Subsequently, the claim having been put in the hands of the said Sipple Adjustment Company for collection, the Sipple Adjustment Company wrote a letter to the defendant of date December 24th, among other matters not material, saying: “We note in your advertisement that you mention ‘have been accepting bank checks all the time.' Now since you can't cash them, please send enough to cover our client's claim and subject to later collection, we will see that you are credited and not bothered further on this matter. Meantime, let us state that Roberts-Johnson will be able to handle the checks the same as cash, and thus relieve the situation with them. We want only what is fair and right, but do insist and urge that you answer this letter immediately with definite payment, for letter writing will not do any good.”

To this letter, defendant replied as of date December 28th, as follows: “Enclosed find five checks drawn on the State Bank and Trust Co., Tonopah, Nevada, amounting $153.30, and as you state in your letter of the 24th that you will credit my account and thus settle the claim without further bother on this matter. They are all endorsed

[34 Nev. 191, Page 194]

payable to Roberts, Johnson, Rand Shoe Co. I would be only too glad to pay off all my indebtedness with State Bank checks, as I have the checks to do it, and they are all representative of the cash deposited. Those have been checked up to the accounts of parties who drew them, and, of course, are collectible; that is, the deposits are back of them. We expect this bank to resume Jan. 2d, and it is now up to you to get your money. Trusting that this will close the incident and awaiting receipted statement, I am yours truly, H. A. McKim.”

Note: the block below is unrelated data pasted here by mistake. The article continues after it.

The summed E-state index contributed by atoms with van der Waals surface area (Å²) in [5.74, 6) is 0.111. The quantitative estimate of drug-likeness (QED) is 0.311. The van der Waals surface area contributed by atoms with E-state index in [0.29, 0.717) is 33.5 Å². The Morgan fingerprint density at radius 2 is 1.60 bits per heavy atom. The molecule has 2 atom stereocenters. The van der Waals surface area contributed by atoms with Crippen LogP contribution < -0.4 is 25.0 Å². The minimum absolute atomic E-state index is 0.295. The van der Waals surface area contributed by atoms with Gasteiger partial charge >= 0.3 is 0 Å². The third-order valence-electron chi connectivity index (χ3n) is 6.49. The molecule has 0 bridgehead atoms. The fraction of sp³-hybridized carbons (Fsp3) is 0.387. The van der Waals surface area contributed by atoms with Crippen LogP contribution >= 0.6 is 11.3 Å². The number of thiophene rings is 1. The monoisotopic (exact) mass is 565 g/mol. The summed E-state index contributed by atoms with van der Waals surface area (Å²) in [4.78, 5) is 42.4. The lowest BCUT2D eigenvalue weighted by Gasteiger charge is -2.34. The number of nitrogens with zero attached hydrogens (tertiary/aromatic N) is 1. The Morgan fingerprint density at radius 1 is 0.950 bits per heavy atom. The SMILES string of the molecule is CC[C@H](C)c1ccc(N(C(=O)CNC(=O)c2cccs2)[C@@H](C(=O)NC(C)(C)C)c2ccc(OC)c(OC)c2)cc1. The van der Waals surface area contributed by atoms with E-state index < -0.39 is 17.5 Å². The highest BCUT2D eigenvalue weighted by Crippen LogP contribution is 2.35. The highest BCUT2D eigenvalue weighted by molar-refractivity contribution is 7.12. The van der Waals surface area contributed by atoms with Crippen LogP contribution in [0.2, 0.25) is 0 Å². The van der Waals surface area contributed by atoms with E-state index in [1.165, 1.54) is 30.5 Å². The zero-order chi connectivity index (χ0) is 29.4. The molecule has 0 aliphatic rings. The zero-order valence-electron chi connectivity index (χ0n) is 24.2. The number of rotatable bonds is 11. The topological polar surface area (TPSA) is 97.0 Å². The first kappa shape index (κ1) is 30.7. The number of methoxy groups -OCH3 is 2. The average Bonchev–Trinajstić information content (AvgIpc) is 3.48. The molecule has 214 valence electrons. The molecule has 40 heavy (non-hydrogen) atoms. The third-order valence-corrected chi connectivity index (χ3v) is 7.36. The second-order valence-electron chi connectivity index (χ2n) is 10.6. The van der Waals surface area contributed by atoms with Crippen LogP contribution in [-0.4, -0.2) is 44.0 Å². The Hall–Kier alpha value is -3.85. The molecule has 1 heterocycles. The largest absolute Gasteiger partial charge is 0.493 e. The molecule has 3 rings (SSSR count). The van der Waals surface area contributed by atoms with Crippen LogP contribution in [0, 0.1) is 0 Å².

On June 29, 1908, McIntosh & Cooke, attorneys for plaintiff, wrote to defendant as follows: “In re Roberts, Johnson & Rand Shoe Company, vs. Yourself for $153. We are herewith enclosing to you checks as follows: * * * Being the same checks sent by you on proposed settlement of above claim, and rejected by client, for the reasons heretofore stated to you. Clients agreed to accept these ‘subject to later collection,' and as a reasonable time has elapsed and no favorable indications of bank reopening, the condition on which checks were received has not been realized. You fully understand position which client takes and which we take, from the talk had in our office. Clients would certainly not agree to take worthless paper in payment of their just claim, and we anticipate your having much difficulty in trying to make a court so believe.”

Witnesses for the plaintiff testified that the Sipple Adjustment Company was never authorized to accept anything but cash in payment for its claim against the defendant, but were instructed to the contrary. Clarence Wise, a witness for the plaintiff, whose deposition was taken, testified that he was “credit man” for the plaintiff company. He testified that the checks in question on the State Bank and Trust Company were tendered to the plaintiff by the Sipple Adjustment Company, to be credited on the account when collected; that they were received by the plaintiff ...